Hackers publish stolen data Gigabyte

The hackers who broke into Gigabyte’s computer systems more than a week ago have made some of the stolen data public. A dataset of 7 GB was put online by the attackers on a hacker forum on the dark web. The dataset included confidential information about AMD and Intel.

About two weeks ago, Gigabyte was the target of a ransomware attack . A spokesperson confirmed that a small number of servers had been affected. This forced the Taiwanese technology company to take a number of systems offline. Several websites were temporarily unavailable as a result, including the customer service and department that handles returned products.

The attackers are rumoured to have stolen 112 GB of confidential data. These would include confidential agreements between business partners, including AMD, Megatrends and Intel. The hackers threatened to make this data public unless Gigabyte paid an undisclosed ransom. “The files are ready to be published,” the perpetrators threatened.

Soon after the ransomware attack took place, the name RansomEXX surfaced. Members of this hacker group are said to be responsible for the attack. Gigabyte has never officially confirmed this. After today, we know that they are indeed behind the ransomware attack.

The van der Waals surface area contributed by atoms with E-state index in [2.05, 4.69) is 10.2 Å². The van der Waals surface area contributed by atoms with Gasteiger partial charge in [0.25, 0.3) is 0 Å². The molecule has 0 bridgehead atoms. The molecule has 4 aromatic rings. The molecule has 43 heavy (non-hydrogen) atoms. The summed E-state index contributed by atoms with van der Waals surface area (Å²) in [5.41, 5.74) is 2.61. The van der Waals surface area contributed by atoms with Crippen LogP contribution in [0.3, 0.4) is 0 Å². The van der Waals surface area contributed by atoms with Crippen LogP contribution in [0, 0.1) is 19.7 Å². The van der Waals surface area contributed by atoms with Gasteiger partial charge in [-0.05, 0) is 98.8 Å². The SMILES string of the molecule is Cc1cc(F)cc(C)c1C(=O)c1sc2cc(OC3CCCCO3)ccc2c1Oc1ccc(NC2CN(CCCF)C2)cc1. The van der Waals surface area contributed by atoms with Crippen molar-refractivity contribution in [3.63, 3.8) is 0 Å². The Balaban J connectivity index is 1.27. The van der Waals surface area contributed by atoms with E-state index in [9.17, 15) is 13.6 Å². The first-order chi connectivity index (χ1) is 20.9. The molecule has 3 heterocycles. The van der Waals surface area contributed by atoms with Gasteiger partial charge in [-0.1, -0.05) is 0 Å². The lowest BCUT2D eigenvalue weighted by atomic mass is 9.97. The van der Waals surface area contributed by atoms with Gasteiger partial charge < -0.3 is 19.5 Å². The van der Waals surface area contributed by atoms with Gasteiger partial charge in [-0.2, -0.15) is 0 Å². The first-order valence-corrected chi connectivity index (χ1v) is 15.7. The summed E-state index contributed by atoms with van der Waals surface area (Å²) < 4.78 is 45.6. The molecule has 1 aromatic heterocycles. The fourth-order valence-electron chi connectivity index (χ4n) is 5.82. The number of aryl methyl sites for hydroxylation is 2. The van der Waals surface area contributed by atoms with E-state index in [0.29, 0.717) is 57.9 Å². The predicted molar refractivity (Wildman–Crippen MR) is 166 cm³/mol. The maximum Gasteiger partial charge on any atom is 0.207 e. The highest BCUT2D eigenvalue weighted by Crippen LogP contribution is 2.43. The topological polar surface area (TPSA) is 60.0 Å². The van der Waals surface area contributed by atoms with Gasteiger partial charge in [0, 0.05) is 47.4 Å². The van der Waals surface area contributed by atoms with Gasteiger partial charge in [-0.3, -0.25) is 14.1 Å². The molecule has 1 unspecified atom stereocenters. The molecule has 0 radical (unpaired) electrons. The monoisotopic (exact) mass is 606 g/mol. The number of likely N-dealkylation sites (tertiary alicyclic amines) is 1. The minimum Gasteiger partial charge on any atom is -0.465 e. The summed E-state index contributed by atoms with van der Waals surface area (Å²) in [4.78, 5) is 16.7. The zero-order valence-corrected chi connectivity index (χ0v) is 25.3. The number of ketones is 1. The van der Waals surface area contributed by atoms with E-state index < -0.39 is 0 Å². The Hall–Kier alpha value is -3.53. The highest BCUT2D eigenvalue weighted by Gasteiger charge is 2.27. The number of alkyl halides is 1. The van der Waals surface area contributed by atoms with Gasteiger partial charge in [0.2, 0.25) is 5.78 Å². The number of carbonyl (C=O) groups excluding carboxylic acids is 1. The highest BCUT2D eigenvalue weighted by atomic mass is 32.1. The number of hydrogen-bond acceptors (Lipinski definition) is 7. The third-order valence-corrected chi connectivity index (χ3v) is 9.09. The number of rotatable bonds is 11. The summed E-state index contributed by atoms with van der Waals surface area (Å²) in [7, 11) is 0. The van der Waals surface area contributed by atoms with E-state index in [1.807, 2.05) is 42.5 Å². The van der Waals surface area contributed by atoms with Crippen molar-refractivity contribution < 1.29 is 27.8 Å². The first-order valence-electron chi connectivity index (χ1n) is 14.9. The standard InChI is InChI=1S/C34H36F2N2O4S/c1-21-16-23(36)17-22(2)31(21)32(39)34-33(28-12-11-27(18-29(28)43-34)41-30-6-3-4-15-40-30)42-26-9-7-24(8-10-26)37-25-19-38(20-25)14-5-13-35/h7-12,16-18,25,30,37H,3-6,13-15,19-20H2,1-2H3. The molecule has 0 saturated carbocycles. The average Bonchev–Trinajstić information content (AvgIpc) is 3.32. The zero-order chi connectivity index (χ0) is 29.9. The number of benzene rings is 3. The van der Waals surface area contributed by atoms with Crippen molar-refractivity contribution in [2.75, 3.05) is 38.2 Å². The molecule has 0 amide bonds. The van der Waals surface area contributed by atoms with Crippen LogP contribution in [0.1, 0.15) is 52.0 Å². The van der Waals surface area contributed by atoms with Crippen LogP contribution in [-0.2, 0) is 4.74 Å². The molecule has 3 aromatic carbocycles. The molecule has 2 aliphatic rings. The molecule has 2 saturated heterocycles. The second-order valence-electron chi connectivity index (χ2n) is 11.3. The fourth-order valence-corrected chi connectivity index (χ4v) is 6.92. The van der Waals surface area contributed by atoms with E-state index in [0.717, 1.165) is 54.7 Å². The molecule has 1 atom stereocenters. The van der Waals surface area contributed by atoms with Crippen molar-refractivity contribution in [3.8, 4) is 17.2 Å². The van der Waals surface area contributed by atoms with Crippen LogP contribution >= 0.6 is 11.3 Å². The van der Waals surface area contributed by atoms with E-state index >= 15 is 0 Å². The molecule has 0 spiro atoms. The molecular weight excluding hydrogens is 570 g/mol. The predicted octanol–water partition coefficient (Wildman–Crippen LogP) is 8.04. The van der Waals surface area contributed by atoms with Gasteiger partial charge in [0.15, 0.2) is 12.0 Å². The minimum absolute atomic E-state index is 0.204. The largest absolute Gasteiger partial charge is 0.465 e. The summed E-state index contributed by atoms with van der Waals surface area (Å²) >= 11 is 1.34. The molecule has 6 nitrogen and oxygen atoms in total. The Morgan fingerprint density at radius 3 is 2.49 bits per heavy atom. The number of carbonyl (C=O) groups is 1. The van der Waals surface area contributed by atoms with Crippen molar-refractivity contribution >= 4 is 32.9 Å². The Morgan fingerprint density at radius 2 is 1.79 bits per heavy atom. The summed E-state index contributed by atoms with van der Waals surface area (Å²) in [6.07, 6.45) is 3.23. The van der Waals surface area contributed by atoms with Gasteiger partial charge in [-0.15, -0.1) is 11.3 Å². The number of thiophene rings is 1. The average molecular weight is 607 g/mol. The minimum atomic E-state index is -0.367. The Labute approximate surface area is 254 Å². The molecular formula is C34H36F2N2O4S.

CyberNews was the first to see a message on the hackers’ website, which is accessible to everyone. After that, the announcement was moved to a hacker forum on the dark web . Anyone who has access to the forum can download a 7 GB dataset for free. This set consists of two parts. The first part is about the American technology company AMD, the second part concerns chip manufacturer Intel.

According to the person who posted the message on the hacker forum, the data includes confidential documents from AMD, details about the upcoming SP5 socket and Genoa server processors with Zen 4 cores, and the source code of Intel’s Manageability Commander software. There is also reportedly company information about Gigabyte itself in the archive. According to CyberNews, the dataset does not contain any personal data or other privacy-sensitive information such as payment details.

RansomEXX most likely put the dataset online because Gigabyte refused to pay the ransom. By making some of the stolen information public, the perpetrators want to increase the pressure on the Taiwanese tech company. These evil intentions are apparent from the excerpt of the forum post below.

“It’s over and over with the fun.
When your files are published.
Prepare your lawyers, or contact us before that happens.”

Whether Gigabyte will pay ransom to RansomEXX after this publication is unknown. The hackers threaten to make more data public if the tech company does not comply with its demands.

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